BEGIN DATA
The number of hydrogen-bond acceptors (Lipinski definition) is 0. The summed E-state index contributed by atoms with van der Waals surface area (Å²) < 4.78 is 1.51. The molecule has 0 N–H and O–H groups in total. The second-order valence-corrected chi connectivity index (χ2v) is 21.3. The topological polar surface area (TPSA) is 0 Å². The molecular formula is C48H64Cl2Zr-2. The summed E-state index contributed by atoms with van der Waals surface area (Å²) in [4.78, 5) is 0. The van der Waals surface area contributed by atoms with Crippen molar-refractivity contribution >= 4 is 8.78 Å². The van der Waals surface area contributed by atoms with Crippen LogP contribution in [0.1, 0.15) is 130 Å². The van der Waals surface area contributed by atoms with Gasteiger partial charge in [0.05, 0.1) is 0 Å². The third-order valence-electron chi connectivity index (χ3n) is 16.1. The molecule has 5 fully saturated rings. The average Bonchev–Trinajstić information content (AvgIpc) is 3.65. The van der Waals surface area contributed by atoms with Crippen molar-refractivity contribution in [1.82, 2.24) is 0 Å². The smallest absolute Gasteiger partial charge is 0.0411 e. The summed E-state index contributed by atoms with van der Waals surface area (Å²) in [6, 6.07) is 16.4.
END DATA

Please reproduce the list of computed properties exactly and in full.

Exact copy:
The number of hydrogen-bond acceptors (Lipinski definition) is 0. The summed E-state index contributed by atoms with van der Waals surface area (Å²) < 4.78 is 1.51. The molecule has 0 N–H and O–H groups in total. The second-order valence-corrected chi connectivity index (χ2v) is 21.3. The topological polar surface area (TPSA) is 0 Å². The molecular formula is C48H64Cl2Zr-2. The summed E-state index contributed by atoms with van der Waals surface area (Å²) in [4.78, 5) is 0. The van der Waals surface area contributed by atoms with Crippen molar-refractivity contribution >= 4 is 8.78 Å². The van der Waals surface area contributed by atoms with Crippen LogP contribution in [0.1, 0.15) is 130 Å². The van der Waals surface area contributed by atoms with Gasteiger partial charge in [0.05, 0.1) is 0 Å². The third-order valence-electron chi connectivity index (χ3n) is 16.1. The molecule has 5 fully saturated rings. The average Bonchev–Trinajstić information content (AvgIpc) is 3.65. The van der Waals surface area contributed by atoms with Crippen molar-refractivity contribution in [1.82, 2.24) is 0 Å². The smallest absolute Gasteiger partial charge is 0.0411 e. The summed E-state index contributed by atoms with van der Waals surface area (Å²) in [6, 6.07) is 16.4.